How was that to work? According to the limited partnership agreement, the general partner needed to do no more than furnish the most bare-boned disclosure. All it needed to do was to abide by the partnership agreement’s express disclosure requirements. But, for whatever reason, it issued a 165-page proxy statement. That thick document covered every required item called for by the partnership agreement. It also assured the limited partners that the Conflict Committee had approved the transaction.
One of the limited partners cried foul. He argued, with the help of six lawyers and three law firms, that the covenant of good faith and fair dealing, implied in every contract, had been violated. Two challenges were raised. First, under the facts, the members of the Conflicts Committee weren’t really independent. [Readers can reach their own conclusion as to that point.] Second, the proxy statement should have revealed the “employment” history of the members of the Conflicts Committee. To succeed in upsetting the merger, the complaining limited partner needed to get the court to invalidate both “approvals” because either one, by itself, would have been enough to make the merger a legitimate one.
The last point is important because the proposed merger only required approval by one of the two possible procedures. So, the Chancery Division, where the dispute was first heard, focused on (and accepted) the partner approval test. That allowed it to overlook the Special Approval given by the Conflicts Committee.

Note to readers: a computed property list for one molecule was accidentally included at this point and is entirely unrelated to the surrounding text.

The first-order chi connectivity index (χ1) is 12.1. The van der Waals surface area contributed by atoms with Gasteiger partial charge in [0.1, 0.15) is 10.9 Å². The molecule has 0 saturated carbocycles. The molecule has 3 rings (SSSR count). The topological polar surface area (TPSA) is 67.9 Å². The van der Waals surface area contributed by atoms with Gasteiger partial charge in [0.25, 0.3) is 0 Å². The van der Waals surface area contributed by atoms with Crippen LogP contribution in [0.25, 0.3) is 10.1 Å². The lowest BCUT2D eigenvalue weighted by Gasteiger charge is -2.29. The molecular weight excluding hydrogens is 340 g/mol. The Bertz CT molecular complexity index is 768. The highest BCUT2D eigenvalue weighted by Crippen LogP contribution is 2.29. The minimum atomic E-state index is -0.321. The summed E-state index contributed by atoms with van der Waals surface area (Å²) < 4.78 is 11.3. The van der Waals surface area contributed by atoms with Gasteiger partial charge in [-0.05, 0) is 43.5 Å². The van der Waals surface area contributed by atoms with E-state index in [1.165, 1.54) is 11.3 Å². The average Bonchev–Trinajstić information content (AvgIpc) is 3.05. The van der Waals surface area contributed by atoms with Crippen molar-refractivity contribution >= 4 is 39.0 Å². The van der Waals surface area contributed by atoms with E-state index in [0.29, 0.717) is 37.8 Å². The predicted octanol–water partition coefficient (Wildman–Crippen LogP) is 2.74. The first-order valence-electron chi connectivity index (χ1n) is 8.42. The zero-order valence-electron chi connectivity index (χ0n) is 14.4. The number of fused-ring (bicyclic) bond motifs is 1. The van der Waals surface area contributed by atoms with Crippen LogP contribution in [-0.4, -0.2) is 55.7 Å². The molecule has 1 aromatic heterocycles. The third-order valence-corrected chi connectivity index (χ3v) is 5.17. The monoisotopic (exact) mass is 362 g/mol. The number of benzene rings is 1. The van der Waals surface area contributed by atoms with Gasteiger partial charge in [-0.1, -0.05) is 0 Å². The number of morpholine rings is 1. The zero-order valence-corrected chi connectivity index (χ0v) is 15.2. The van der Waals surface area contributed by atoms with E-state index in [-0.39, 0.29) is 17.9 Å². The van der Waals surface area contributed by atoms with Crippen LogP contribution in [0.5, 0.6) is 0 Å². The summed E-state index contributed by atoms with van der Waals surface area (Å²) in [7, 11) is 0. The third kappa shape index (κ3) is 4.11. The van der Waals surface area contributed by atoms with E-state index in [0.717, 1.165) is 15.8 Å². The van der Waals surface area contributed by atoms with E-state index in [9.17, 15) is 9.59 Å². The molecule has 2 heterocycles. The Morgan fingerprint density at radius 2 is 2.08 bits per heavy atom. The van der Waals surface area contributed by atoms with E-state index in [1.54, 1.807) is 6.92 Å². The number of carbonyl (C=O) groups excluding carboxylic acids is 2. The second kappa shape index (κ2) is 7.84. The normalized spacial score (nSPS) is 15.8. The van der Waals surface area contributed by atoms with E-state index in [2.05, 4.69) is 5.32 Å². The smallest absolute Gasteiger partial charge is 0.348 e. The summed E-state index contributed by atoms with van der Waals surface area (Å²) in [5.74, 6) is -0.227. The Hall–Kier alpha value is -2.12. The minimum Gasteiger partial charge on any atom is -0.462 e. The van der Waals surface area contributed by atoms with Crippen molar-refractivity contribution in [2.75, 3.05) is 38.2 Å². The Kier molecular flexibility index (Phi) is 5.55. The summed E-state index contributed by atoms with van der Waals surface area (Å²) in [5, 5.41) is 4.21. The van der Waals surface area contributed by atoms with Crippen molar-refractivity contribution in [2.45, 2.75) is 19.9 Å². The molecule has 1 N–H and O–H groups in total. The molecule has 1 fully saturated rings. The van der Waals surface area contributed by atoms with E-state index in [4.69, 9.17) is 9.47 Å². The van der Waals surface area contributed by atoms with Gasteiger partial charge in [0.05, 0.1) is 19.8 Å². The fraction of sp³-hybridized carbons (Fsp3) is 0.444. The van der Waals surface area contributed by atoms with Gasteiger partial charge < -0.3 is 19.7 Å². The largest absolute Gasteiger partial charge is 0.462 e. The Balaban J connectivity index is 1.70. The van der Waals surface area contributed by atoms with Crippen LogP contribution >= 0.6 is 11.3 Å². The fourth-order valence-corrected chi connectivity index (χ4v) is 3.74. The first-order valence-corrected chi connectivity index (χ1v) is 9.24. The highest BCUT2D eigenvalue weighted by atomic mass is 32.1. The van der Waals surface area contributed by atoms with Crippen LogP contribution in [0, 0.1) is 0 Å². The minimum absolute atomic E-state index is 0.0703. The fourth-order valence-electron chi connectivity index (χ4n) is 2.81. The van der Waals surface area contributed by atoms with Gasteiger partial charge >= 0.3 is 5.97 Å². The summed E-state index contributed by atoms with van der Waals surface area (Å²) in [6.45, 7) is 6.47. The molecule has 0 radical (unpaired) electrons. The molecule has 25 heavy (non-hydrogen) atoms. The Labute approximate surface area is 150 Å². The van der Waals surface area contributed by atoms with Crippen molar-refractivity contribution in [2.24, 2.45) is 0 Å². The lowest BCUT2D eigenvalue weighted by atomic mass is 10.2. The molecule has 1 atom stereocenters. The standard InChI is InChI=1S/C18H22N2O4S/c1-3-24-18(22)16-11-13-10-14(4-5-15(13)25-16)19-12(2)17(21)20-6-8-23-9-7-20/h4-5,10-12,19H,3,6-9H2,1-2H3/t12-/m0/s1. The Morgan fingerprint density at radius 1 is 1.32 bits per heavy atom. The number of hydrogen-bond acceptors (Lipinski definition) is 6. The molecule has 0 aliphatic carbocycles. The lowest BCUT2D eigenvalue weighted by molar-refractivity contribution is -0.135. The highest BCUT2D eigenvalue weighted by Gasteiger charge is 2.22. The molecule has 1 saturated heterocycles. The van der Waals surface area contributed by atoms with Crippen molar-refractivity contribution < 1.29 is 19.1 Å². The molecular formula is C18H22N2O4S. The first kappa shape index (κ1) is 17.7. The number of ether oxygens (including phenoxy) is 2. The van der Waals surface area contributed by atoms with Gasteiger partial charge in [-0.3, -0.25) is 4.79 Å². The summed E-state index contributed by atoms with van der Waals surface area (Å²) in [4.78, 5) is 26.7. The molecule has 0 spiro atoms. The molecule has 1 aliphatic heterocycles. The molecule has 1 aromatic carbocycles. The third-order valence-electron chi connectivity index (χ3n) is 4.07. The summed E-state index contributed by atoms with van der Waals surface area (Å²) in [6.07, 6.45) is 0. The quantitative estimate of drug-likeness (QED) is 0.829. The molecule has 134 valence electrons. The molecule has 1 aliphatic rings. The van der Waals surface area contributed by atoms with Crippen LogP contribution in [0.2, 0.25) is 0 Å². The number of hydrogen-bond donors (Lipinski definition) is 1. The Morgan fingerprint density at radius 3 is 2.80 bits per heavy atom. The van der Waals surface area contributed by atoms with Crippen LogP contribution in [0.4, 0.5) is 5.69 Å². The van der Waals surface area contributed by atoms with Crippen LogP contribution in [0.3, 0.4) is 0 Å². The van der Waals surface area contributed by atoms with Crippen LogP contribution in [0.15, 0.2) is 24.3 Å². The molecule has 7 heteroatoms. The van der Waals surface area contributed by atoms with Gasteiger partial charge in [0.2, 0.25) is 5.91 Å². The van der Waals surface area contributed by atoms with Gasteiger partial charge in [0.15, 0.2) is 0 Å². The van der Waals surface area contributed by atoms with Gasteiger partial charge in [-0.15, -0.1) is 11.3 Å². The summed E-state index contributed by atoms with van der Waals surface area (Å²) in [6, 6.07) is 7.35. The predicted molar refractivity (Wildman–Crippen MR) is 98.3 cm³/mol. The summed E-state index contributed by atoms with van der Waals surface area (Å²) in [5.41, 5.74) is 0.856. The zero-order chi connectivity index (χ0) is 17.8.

At issue was whether, in the proxy statement, it was a breach of any obligation the general partner had to the limited partners when the general partner wrote that Special Approval had been given by the independent Conflicts Committee without also explaining the history of the Committee’s members. If it was, and the limited partners relied on that “information,” their approval of the proposed merger would have been tainted and would not qualify as approval.
As you read on, keep in mind that the Delaware Revised Uniform Limited Partnership Act gives “maximum effect to the principle of freedom of contract.” As a reminder:
One freedom often exercised in the [master limited partnership] context is eliminating any fiduciary duties a partner owes to others in the partnership structure. The act allows drafters of Delaware limited partnerships to modify or eliminate fiduciary-based principles of governance, and displace them with contractual terms.
In the Chancery Court’s view, how did that work to ignore the proxy statement’s announcement that the “independent” Conflicts Committee had approved the merger? [Keep in mind that the Chancery Court was overruled.] Well: